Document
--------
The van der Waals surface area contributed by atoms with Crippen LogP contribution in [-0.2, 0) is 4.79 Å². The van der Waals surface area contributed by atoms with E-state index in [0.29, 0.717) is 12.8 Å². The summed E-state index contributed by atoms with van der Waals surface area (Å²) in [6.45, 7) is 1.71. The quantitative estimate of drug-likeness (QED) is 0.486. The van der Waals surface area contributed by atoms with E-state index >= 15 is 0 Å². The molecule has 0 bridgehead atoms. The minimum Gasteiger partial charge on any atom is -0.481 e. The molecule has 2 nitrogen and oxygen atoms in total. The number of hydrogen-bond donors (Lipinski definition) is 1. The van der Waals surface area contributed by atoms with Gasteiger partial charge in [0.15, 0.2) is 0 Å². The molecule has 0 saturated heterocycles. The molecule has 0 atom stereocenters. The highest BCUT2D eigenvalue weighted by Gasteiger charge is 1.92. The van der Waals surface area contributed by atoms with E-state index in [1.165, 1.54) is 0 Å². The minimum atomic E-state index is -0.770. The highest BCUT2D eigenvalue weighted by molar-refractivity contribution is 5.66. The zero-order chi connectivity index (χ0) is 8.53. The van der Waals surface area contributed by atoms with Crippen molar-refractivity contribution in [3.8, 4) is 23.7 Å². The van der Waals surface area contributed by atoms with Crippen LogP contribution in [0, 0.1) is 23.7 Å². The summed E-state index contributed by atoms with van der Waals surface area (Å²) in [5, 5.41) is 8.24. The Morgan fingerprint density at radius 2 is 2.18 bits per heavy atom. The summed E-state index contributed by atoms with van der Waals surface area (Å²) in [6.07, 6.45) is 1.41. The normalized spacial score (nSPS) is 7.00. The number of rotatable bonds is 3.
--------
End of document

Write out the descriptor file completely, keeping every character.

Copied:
The van der Waals surface area contributed by atoms with Crippen LogP contribution in [-0.2, 0) is 4.79 Å². The van der Waals surface area contributed by atoms with E-state index in [0.29, 0.717) is 12.8 Å². The summed E-state index contributed by atoms with van der Waals surface area (Å²) in [6.45, 7) is 1.71. The quantitative estimate of drug-likeness (QED) is 0.486. The van der Waals surface area contributed by atoms with E-state index >= 15 is 0 Å². The molecule has 0 bridgehead atoms. The minimum Gasteiger partial charge on any atom is -0.481 e. The molecule has 2 nitrogen and oxygen atoms in total. The number of hydrogen-bond donors (Lipinski definition) is 1. The van der Waals surface area contributed by atoms with Gasteiger partial charge in [0.15, 0.2) is 0 Å². The molecule has 0 saturated heterocycles. The molecule has 0 atom stereocenters. The highest BCUT2D eigenvalue weighted by Gasteiger charge is 1.92. The van der Waals surface area contributed by atoms with E-state index in [1.165, 1.54) is 0 Å². The minimum atomic E-state index is -0.770. The highest BCUT2D eigenvalue weighted by molar-refractivity contribution is 5.66. The zero-order chi connectivity index (χ0) is 8.53. The van der Waals surface area contributed by atoms with Crippen molar-refractivity contribution in [3.8, 4) is 23.7 Å². The van der Waals surface area contributed by atoms with Crippen LogP contribution in [0, 0.1) is 23.7 Å². The summed E-state index contributed by atoms with van der Waals surface area (Å²) in [5, 5.41) is 8.24. The Morgan fingerprint density at radius 2 is 2.18 bits per heavy atom. The summed E-state index contributed by atoms with van der Waals surface area (Å²) in [6.07, 6.45) is 1.41. The normalized spacial score (nSPS) is 7.00. The number of rotatable bonds is 3.